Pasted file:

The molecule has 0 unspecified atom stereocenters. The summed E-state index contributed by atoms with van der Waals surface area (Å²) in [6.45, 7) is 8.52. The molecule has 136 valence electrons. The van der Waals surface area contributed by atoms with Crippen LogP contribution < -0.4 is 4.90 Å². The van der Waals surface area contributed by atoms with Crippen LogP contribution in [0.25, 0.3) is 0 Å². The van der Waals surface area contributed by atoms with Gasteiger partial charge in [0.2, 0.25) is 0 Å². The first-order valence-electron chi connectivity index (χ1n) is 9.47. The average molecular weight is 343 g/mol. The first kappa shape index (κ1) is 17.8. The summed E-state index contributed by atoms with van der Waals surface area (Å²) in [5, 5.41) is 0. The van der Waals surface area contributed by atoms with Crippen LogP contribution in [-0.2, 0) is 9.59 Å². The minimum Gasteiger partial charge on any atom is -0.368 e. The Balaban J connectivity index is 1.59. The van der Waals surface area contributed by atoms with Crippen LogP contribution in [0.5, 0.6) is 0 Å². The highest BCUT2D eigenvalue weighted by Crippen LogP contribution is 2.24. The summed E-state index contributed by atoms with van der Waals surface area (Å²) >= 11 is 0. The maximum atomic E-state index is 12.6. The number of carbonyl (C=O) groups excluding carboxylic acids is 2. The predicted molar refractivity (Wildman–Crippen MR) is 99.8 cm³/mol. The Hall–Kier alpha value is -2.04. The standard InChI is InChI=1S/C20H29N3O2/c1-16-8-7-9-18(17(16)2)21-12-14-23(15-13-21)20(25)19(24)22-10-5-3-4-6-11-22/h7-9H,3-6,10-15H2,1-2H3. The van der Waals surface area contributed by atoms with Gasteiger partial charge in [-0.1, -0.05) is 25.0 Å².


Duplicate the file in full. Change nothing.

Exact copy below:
The molecule has 0 unspecified atom stereocenters. The summed E-state index contributed by atoms with van der Waals surface area (Å²) in [6.45, 7) is 8.52. The molecule has 136 valence electrons. The van der Waals surface area contributed by atoms with Crippen LogP contribution < -0.4 is 4.90 Å². The van der Waals surface area contributed by atoms with Crippen LogP contribution in [0.25, 0.3) is 0 Å². The van der Waals surface area contributed by atoms with Gasteiger partial charge in [0.2, 0.25) is 0 Å². The first-order valence-electron chi connectivity index (χ1n) is 9.47. The average molecular weight is 343 g/mol. The first kappa shape index (κ1) is 17.8. The summed E-state index contributed by atoms with van der Waals surface area (Å²) in [5, 5.41) is 0. The van der Waals surface area contributed by atoms with Crippen LogP contribution in [-0.2, 0) is 9.59 Å². The minimum Gasteiger partial charge on any atom is -0.368 e. The Balaban J connectivity index is 1.59. The van der Waals surface area contributed by atoms with Crippen LogP contribution in [0.5, 0.6) is 0 Å². The highest BCUT2D eigenvalue weighted by Crippen LogP contribution is 2.24. The summed E-state index contributed by atoms with van der Waals surface area (Å²) >= 11 is 0. The maximum atomic E-state index is 12.6. The number of carbonyl (C=O) groups excluding carboxylic acids is 2. The predicted molar refractivity (Wildman–Crippen MR) is 99.8 cm³/mol. The Hall–Kier alpha value is -2.04. The standard InChI is InChI=1S/C20H29N3O2/c1-16-8-7-9-18(17(16)2)21-12-14-23(15-13-21)20(25)19(24)22-10-5-3-4-6-11-22/h7-9H,3-6,10-15H2,1-2H3. The van der Waals surface area contributed by atoms with Gasteiger partial charge in [-0.1, -0.05) is 25.0 Å².